Corn seedlings are most vulnerable and susceptible to damage from planting through the V6 growth stage. Identify early season problems to make important input decisions and save yields.
Travis Belt, Mycogen Seeds customer agronomist, encourages growers to understand the development stages of young corn and to scout fields early and often. He suggests scouting for these six problem areas from planting to V6.
1. Assess emergence and germination.
Uniform, poor emergence patterns can be blamed on various problems, including a jammed planter, excess soil moisture or insect damage. Germination failure can result from a seed’s cell tissues rupturing from cold temperatures after planting. Understanding the cause of poor stands is the first step toward corrective action.
2. Identify early season stress.
“Environmental conditions or insect pressure may cause early season stress to plants,” Belt says. Black cutworms, corn nematodes and slugs all are culprits that cause early season corn damage. Watch for wilted plants, stunted growth, yellowing and slime trails that indicate the presence of these pests.
3. Check for weeds.
“Weed pressure, especially early in the plant’s life cycle, robs stands of valuable moisture and nutrients critical for maximizing yields,” Belt says. Early germinating weeds include ragweed, velvetleaf and lambsquarters. Belt recommends applying a postemergence herbicide for hard-to-control weeds.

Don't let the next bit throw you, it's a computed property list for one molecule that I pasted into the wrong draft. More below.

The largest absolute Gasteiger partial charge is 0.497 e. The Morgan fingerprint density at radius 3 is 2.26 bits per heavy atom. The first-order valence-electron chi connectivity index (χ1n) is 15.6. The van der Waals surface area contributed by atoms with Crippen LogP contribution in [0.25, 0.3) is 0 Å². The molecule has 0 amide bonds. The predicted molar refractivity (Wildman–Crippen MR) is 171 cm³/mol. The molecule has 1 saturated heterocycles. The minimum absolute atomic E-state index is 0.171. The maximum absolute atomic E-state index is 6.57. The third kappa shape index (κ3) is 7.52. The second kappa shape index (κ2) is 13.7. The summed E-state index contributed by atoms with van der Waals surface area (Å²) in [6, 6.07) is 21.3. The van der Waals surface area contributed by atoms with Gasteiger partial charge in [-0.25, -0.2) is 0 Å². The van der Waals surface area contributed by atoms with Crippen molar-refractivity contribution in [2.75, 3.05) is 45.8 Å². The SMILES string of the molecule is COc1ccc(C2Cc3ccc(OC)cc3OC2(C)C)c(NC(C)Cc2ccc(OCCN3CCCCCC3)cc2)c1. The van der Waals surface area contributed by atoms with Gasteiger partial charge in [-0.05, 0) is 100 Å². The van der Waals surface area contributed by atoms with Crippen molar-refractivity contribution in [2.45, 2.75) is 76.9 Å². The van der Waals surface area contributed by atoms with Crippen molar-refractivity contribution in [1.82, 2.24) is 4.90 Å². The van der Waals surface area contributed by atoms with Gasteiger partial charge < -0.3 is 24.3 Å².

4. Study visual appearance.
Look for clues to overall plant health in the appearance of young corn. Purpling sometimes occurs during sunny days and cool nights. Yellowing may signal inadequate heat, sunlight or nitrogen (N). Discoloring caused by temperatures will be corrected in adequate weather. N loss should be further investigated.
5. Detect nitrogen loss.
Belt says the best way to determine if the yellowing of corn plants is due to N loss is to take in-season soil samples or leaf tissue samples. If tests show a deficiency, plan for a sidedress application.
6. Weigh alternative options.
If poor field conditions delayed planting or if plants have a poor stand, reevaluate the growing schedule and input decisions. Before considering replanting, Belt says to compare the yield potential of the existing stand with the yield potential of replanted corn.
“Properly identifying problems in early season corn helps growers make well-informed decisions on insect management, herbicide application and replanting to keep plants healthy and save yields at harvest,” Belt says.
For more information, visit Mycogen.com/Agronomy for articles discussing these and other agronomic topics during the growing season.